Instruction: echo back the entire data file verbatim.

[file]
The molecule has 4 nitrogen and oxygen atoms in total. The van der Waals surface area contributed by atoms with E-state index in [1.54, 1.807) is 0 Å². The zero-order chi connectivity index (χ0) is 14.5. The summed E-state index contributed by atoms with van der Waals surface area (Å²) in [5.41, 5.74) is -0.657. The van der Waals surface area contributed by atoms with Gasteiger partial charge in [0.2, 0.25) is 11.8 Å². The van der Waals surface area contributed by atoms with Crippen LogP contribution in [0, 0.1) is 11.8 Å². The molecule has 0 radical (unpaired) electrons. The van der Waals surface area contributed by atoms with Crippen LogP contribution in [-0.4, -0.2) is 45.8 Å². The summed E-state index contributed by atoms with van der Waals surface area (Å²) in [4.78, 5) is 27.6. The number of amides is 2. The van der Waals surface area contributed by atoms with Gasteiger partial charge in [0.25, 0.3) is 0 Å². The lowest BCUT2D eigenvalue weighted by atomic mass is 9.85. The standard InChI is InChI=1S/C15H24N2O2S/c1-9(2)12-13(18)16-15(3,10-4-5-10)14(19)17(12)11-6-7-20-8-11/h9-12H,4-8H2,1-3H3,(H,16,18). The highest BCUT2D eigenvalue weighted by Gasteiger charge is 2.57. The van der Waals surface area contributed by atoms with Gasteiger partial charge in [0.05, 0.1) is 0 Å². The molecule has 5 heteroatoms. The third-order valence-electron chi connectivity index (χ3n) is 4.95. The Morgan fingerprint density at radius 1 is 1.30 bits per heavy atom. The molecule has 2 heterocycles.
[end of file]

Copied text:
The molecule has 4 nitrogen and oxygen atoms in total. The van der Waals surface area contributed by atoms with E-state index in [1.54, 1.807) is 0 Å². The zero-order chi connectivity index (χ0) is 14.5. The summed E-state index contributed by atoms with van der Waals surface area (Å²) in [5.41, 5.74) is -0.657. The van der Waals surface area contributed by atoms with Gasteiger partial charge in [0.2, 0.25) is 11.8 Å². The van der Waals surface area contributed by atoms with Crippen LogP contribution in [0, 0.1) is 11.8 Å². The molecule has 0 radical (unpaired) electrons. The van der Waals surface area contributed by atoms with Crippen LogP contribution in [-0.4, -0.2) is 45.8 Å². The summed E-state index contributed by atoms with van der Waals surface area (Å²) in [4.78, 5) is 27.6. The number of amides is 2. The van der Waals surface area contributed by atoms with Gasteiger partial charge in [0.25, 0.3) is 0 Å². The lowest BCUT2D eigenvalue weighted by atomic mass is 9.85. The standard InChI is InChI=1S/C15H24N2O2S/c1-9(2)12-13(18)16-15(3,10-4-5-10)14(19)17(12)11-6-7-20-8-11/h9-12H,4-8H2,1-3H3,(H,16,18). The highest BCUT2D eigenvalue weighted by Gasteiger charge is 2.57. The van der Waals surface area contributed by atoms with Gasteiger partial charge in [0.05, 0.1) is 0 Å². The molecule has 5 heteroatoms. The third-order valence-electron chi connectivity index (χ3n) is 4.95. The Morgan fingerprint density at radius 1 is 1.30 bits per heavy atom. The molecule has 2 heterocycles.